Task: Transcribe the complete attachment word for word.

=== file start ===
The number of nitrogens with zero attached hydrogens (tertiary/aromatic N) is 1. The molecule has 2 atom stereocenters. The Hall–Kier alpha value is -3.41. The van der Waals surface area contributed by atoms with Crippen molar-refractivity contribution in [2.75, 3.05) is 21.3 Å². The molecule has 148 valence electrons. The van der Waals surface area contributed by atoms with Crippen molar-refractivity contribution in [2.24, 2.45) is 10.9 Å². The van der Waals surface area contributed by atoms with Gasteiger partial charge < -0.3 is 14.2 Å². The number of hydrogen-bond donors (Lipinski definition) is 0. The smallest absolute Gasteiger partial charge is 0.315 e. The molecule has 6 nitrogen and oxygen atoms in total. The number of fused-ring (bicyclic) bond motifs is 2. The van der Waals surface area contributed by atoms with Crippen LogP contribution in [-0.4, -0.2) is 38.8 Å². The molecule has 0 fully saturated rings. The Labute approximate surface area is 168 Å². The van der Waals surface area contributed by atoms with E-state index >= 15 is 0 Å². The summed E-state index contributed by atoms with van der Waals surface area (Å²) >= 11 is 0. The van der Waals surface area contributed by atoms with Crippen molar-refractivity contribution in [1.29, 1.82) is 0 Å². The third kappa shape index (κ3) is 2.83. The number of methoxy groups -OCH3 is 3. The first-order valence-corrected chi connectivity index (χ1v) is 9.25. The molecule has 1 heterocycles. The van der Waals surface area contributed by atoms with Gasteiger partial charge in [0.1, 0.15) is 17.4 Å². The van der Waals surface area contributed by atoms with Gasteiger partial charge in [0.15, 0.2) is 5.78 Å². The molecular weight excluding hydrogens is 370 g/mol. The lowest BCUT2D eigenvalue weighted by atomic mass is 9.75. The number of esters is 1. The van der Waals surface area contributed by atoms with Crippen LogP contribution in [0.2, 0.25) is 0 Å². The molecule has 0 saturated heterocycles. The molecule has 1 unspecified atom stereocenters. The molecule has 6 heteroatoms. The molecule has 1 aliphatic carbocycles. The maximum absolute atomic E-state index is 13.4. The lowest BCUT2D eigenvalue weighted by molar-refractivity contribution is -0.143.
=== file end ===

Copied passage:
The number of nitrogens with zero attached hydrogens (tertiary/aromatic N) is 1. The molecule has 2 atom stereocenters. The Hall–Kier alpha value is -3.41. The van der Waals surface area contributed by atoms with Crippen molar-refractivity contribution in [2.75, 3.05) is 21.3 Å². The molecule has 148 valence electrons. The van der Waals surface area contributed by atoms with Crippen molar-refractivity contribution in [2.24, 2.45) is 10.9 Å². The van der Waals surface area contributed by atoms with Gasteiger partial charge < -0.3 is 14.2 Å². The number of hydrogen-bond donors (Lipinski definition) is 0. The smallest absolute Gasteiger partial charge is 0.315 e. The molecule has 6 nitrogen and oxygen atoms in total. The number of fused-ring (bicyclic) bond motifs is 2. The van der Waals surface area contributed by atoms with Crippen LogP contribution in [-0.4, -0.2) is 38.8 Å². The molecule has 0 fully saturated rings. The Labute approximate surface area is 168 Å². The van der Waals surface area contributed by atoms with E-state index >= 15 is 0 Å². The summed E-state index contributed by atoms with van der Waals surface area (Å²) >= 11 is 0. The van der Waals surface area contributed by atoms with Crippen molar-refractivity contribution in [1.29, 1.82) is 0 Å². The third kappa shape index (κ3) is 2.83. The number of methoxy groups -OCH3 is 3. The first-order valence-corrected chi connectivity index (χ1v) is 9.25. The molecule has 1 heterocycles. The van der Waals surface area contributed by atoms with Gasteiger partial charge in [0.1, 0.15) is 17.4 Å². The van der Waals surface area contributed by atoms with Gasteiger partial charge in [0.15, 0.2) is 5.78 Å². The molecular weight excluding hydrogens is 370 g/mol. The lowest BCUT2D eigenvalue weighted by atomic mass is 9.75. The number of esters is 1. The van der Waals surface area contributed by atoms with Crippen LogP contribution in [0.2, 0.25) is 0 Å². The molecule has 0 saturated heterocycles. The molecule has 1 unspecified atom stereocenters. The molecule has 6 heteroatoms. The molecule has 1 aliphatic carbocycles. The maximum absolute atomic E-state index is 13.4. The lowest BCUT2D eigenvalue weighted by molar-refractivity contribution is -0.143.